USD 490 is continuing its efforts to help students be successful through Extend and multi-tiered support system training at El Dorado High School.
The USD 490 Board of Education heard an update on what has been happening and the results during their January meeting.
This past December Extend graduated 10 students at semester out of the 12 who were eligible for graduation.
Linda Johnson, assistant EHS principal, explained the students are eligible for graduation, although it is up to them to follow through with their coursework.
Of their graduates, some go on to sign up at Butler Community College, technical colleges and cosmetology school.
One aspect that has been focused on in the curriculum at Extend is a work ethic piece, which Superintendent Sue Givens said she was glad to see added.
Johnson said while it had been there before, it was more in the background and now they are putting more focus on ethics.
Extend uses a rubric for students to evaluate daily coursework and employable life skills. The rubric includes effective use of time, cooperation – polite, respectful behavior and setting good examples for others. The rubric will be available for employer review when needed.
To help students get the best education they can at EHS, the staff has implemented an MTSS plan.
“The things that we’re doing are going to flow into Extend and hopefully some of these strategies we’re learning now at the high school we will see in the elementary schools,” said EHS Principal Kevin House.
House said they tried to figure out what was going to be the best thing for them to do to get better. One thing they are focusing on is reading strategies.
This came after administrators were doing a walk-through in classes and one student was working on a state assessment question on compare and contrast and having difficulty.
“She understood what compare and contrast was, she didn’t understand the two words they were comparing so really it was a reading problem,” House said.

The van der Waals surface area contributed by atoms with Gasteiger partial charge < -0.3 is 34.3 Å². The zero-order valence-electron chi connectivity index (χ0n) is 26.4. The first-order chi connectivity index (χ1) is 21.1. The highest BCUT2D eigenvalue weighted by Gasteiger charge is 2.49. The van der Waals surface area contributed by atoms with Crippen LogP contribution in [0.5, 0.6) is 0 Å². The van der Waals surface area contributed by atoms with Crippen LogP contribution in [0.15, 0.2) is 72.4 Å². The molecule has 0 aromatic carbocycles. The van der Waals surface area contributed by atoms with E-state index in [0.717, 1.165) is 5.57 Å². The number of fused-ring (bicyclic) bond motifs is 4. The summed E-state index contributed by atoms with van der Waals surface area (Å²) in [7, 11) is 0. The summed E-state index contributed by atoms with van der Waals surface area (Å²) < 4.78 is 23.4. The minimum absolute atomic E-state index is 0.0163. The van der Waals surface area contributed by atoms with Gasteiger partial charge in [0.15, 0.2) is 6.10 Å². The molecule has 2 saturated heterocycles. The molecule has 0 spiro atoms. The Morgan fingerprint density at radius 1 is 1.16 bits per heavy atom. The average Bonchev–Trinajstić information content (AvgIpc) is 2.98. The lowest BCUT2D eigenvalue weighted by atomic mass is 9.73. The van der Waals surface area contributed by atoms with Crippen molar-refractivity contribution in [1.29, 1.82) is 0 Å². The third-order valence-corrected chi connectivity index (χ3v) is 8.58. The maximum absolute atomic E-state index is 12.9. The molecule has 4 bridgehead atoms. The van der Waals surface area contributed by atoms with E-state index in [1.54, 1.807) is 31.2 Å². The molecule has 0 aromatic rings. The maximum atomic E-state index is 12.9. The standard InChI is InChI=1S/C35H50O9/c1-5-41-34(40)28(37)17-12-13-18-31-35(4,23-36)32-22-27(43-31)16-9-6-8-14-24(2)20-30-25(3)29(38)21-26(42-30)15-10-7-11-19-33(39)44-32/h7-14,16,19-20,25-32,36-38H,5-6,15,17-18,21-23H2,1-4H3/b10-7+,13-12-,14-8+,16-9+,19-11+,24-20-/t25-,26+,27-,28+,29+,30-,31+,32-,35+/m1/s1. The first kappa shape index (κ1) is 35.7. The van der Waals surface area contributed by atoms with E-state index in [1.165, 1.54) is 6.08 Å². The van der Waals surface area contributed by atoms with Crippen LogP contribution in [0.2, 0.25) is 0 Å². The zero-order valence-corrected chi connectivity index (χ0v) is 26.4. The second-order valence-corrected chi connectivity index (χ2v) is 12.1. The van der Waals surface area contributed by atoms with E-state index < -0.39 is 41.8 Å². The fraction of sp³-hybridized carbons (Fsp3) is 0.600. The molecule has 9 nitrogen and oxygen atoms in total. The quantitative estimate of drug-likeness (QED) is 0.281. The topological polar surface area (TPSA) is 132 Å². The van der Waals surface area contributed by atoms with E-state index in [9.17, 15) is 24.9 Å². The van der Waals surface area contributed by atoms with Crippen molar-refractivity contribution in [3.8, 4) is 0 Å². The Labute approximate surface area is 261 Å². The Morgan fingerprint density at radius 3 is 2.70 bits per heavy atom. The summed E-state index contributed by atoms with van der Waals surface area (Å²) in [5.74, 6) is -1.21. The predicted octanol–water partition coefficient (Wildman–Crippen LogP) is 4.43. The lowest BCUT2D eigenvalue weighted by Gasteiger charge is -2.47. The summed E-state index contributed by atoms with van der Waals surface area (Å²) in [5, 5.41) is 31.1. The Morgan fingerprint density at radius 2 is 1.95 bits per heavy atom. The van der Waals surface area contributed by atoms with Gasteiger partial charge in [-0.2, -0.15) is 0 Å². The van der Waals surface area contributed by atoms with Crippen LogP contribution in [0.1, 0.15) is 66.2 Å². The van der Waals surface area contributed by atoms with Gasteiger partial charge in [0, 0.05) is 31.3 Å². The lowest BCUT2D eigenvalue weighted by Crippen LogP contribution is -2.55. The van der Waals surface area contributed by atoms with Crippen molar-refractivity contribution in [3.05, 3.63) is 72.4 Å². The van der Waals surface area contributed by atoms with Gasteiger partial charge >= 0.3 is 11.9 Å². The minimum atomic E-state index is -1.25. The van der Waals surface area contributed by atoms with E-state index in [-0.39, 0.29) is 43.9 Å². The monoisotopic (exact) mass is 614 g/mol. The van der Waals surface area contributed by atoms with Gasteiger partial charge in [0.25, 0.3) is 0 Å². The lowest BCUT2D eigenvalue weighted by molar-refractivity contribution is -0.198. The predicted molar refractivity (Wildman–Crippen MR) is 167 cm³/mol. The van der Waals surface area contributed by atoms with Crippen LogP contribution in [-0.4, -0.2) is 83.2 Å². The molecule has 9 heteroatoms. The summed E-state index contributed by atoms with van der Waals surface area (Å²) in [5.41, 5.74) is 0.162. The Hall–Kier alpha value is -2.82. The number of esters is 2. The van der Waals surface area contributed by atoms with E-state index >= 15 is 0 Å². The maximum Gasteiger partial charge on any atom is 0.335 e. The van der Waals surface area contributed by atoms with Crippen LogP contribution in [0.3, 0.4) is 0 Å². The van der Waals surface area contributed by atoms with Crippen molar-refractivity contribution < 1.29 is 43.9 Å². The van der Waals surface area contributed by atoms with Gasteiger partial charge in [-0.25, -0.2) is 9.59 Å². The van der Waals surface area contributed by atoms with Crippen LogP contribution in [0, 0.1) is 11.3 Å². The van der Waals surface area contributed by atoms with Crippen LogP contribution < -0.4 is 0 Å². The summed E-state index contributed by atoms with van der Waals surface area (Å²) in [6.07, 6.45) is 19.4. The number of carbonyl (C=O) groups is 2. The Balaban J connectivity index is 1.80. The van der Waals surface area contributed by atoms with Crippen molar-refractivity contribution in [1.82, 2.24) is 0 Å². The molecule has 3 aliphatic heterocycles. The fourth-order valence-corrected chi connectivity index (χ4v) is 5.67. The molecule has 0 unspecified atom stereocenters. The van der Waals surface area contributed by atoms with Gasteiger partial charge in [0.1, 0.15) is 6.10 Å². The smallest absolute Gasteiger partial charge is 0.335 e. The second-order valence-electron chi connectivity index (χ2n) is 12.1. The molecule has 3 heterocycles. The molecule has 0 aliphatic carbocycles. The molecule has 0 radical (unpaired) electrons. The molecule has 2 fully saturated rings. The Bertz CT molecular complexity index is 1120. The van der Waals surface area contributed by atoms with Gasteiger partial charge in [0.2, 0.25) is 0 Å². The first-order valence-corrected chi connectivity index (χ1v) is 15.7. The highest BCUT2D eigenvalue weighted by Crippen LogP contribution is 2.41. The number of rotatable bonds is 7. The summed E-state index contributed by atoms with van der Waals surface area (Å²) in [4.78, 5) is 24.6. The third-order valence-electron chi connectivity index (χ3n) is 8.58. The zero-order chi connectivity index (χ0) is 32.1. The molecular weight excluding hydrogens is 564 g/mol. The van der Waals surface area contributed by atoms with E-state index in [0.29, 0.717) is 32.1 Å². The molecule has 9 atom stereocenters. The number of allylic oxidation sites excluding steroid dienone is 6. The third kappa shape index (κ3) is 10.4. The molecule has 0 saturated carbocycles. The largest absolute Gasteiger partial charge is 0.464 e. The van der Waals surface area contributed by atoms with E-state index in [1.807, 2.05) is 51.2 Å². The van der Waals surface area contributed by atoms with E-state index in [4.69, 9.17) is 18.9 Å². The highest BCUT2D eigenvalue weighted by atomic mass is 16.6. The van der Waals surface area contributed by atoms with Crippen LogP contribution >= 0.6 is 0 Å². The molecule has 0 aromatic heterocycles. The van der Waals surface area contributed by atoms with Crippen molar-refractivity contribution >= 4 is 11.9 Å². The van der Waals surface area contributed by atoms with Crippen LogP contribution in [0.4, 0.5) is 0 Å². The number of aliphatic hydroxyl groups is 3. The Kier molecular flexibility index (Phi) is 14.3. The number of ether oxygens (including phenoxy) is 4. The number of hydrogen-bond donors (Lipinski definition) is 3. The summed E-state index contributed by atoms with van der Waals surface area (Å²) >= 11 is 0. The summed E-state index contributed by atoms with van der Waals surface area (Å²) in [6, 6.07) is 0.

The teachers are now focusing on ninth grade reading.
To see how much help students need, they are collecting reading data from the eighth grade MAZE assessment and the ninth grade NWEA.
For some of the students, after they have collected the data, they will administer a new MAZE to students reading below target level.
“We are going to sit one on one with a student and listen to them read for one minute,” he said. “From this data we collect, we will divide them into one of four groups.”
Page 2 of 2 - Those groups are read accurate and fluent, accurate and slow, inaccurate and slow, and inaccurate and fluent.
Some strategies will then be used in small groups or one-on-one during seminar.
“We’re going to provide these teachers with strategies to help kids improve on their reading skills,” House said. “We have to do something.”
Some of the strategies they are going to incorporate building wide and possibly throughout the district include Fantastic Five; suffix, root and prefix chart; and vocabulary strategy. The teachers will be learning how to implement these strategies during an in-service day on Monday.
Fantastic Five includes modeled fluency where the teacher reads; echo reading, where the student repeats the teacher; choral reading, where the students read together; independent fluency; and reverse echo reading, where the student reads, then the teacher reads it back.
Another strategy looks at how new words should be introduced, teaching students how to pronounce and read a word, as well as spell it through student-friendly definitions and using the word.
Another strategy will teach the 20 most common prefixes and suffixes in academic test root words, giving meaning and examples.
“Our goal is improvement,” House said. “To help that child be a little more successful.”